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A brief history of the boiling feud between Israel Adesanya and Dricus du Plessis


Israel Adesanya's next fight, Dricus du Plessis

The UFC has been built off great rivalries that fully capture the attention of the entire mixed martial arts community, and Dricus du Plessis and Israel Adesanya are the latest feud to engulf the sport.

Australia is set to play host to yet another mouthwatering duel between two fighters that have everything to prove and a lot to lose. Previously, it was Alexander Volkanovski looking to knock Islam Makhachev off the lightweight pedestal, and then Sean Strickland causing an upset to defeat Adesanya in Sydney.

Now, the UFC turns its entire attention onto how the next great rivalry will play out down under, with all signs pointing towards Adesanya fighting in Australia once again. But this time, it will be against current UFC middleweight champion Dricus du Plessis.

The two have been in a war of words for over a year now, with du Plessis’s comments on being the “true” African fighter seriously cutting Adesanya deep, considering that he was born in Nigeria, regardless of growing up in New Zealand.

Since then, there’s been no love lost between the pair and it’s seemed that there paths have been destined to cross, and for to feud to be settled inside the octagon. With Perth soon to host UFC 305, it seems RAC Arena will be the venue these two will finally meet in.

So with Dricus du Plessis and Israel Adesanya continuing their joust with words before the real fight begins, let’s have a trip down memory lane to revisit how we got to this ugly, yet entertaining, UFC feud.

adesanya, dricus du plessis, israel adesanya, ufc 305

How did Dricus du Plessis and Israel Adesanya’s feud even start?

When it comes to the sport of mixed martial arts, there are always going to be heated exchanges between fighters, especially between fighters in the same weight-division. For du Plessis and Adesanya, it’s fair to say their distain for one another stems from the fact they’re fighting for the same belt and title — UFC middleweight champion.

However, their verbal exchanges to date have strayed away from just being the ultimate competitors into a disagreement over where they come from, that has definitely built up fans’ expectation of a future bout. Although, it has also become quite ugly at times.

du Plessis says he wants to be the ‘real’ African champion

Back in March 2023, Dricus du Plessis defeated Derek Brunson via knockout on the preliminary card of UFC 285 in Las Vegas. Although, that wasn’t the biggest takeaway from the night in regards to du Plessis.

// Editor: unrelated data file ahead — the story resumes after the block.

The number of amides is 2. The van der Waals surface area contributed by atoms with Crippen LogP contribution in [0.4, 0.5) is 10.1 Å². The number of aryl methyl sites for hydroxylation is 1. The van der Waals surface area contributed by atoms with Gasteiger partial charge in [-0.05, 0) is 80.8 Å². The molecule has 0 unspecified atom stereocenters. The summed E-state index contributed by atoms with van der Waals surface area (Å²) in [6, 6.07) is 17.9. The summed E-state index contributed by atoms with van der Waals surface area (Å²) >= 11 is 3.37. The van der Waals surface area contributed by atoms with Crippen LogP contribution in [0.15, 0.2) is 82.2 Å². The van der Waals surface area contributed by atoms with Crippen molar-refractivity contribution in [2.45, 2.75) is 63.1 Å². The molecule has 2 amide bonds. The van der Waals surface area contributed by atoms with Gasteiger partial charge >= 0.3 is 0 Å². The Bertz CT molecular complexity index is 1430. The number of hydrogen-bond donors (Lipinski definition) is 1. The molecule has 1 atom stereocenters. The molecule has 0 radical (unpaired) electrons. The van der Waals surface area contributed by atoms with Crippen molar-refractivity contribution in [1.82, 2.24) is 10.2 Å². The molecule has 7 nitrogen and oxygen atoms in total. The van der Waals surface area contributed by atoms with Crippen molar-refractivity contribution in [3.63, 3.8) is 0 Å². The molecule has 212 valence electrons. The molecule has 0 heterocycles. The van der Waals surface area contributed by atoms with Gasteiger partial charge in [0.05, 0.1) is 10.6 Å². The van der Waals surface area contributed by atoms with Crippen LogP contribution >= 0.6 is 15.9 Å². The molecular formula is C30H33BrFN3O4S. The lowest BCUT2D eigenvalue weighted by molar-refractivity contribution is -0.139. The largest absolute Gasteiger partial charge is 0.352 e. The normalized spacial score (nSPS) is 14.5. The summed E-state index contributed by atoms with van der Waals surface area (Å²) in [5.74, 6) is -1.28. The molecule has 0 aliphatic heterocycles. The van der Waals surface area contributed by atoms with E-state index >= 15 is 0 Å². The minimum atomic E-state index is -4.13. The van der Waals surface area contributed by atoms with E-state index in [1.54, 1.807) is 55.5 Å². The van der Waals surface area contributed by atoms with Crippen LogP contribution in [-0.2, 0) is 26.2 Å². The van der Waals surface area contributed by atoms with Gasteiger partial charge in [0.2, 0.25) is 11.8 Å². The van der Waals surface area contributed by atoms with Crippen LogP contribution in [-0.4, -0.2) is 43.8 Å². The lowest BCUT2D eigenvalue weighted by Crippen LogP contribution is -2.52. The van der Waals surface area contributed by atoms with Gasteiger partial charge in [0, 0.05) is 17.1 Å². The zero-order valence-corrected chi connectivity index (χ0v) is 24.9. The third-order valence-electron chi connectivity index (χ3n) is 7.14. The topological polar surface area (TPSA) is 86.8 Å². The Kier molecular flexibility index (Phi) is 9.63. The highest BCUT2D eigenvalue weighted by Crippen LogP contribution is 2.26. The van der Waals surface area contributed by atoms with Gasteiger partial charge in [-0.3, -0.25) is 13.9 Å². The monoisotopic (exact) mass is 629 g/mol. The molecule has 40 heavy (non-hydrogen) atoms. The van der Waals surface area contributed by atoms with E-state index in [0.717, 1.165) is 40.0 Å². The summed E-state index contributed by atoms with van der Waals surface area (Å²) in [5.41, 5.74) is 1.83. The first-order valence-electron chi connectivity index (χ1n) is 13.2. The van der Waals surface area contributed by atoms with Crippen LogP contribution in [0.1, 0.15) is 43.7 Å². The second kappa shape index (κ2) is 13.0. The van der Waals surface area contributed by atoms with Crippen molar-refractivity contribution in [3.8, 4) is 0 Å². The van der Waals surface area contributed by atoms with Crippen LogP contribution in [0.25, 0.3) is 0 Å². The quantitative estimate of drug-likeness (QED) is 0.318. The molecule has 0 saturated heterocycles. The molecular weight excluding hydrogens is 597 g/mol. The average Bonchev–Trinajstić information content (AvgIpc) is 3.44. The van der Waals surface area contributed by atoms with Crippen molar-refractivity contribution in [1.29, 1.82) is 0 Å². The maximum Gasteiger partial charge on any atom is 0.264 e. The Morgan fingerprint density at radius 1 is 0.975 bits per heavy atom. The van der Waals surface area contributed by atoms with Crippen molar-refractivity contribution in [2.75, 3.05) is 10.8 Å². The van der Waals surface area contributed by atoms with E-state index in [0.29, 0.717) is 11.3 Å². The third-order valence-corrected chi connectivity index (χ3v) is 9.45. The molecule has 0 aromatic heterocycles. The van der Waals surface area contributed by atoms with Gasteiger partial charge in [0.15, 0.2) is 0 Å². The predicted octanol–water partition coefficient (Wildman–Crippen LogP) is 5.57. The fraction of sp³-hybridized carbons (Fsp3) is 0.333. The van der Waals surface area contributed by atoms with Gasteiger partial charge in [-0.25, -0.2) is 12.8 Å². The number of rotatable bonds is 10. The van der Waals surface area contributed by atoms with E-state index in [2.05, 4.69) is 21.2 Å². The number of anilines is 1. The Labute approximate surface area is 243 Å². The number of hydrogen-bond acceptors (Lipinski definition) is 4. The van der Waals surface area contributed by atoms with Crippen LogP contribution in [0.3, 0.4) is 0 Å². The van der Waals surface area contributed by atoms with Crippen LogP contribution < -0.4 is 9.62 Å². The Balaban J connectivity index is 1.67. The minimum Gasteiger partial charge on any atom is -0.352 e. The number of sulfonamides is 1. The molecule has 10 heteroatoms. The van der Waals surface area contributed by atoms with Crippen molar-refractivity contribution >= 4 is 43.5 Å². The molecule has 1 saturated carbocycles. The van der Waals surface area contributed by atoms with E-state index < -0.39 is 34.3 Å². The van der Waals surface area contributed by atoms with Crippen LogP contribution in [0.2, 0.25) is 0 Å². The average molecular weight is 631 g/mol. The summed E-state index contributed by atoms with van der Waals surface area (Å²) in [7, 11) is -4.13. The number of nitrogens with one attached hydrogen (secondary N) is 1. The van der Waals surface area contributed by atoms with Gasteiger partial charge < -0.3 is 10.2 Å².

In his post-fight press conference, du Plessis was asked about the potential of bringing a UFC belt back to Africa – considering he’s South African – with the journalist elaborating in his question that there had been fighters of African heritage win titles, but hadn’t resided in the continent.

In response, du Plessis expressed his desire to do exactly that, while having a ‘drive-by’ on those previous champions.

“Did those belts ever got to Africa,” the South African said post-UFC 285.

“As for as I know it came to America and New Zealand. I’m going to take the belt to Africa. I’m the African fighter in the UFC.”

As you can expect, this didn’t go down well with Israel Adesanya who was born in Nigeria before moving to New Zealand where he grew up. It also didn’t sit well with other former UFC champions in Kamaru Usman and Francis Ngannou.

A lot of people construed his comments as him referring to himself as being more ‘African’ than them just because he still live on the continent. But du Plessis continually reiterates that this comment wasn’t a swipe at them, just what he claims is “the facts”.

Adesanya responds to the comment post-UFC 287

Only a month later at UFC 287, Israel Adesanya reclaimed the middleweight title in his second bout against Alex Pereira, where post-fight he responded to du Plessis’s comments about wanting to be the ‘true’ African champion.

He came back with some extremely ugly words, wildly claiming that he wanted to drag the South African’s body around the country after defeating him.

“I wanna whop his ass so bad,” Adesanya said in a press conference at UFC 287 last April.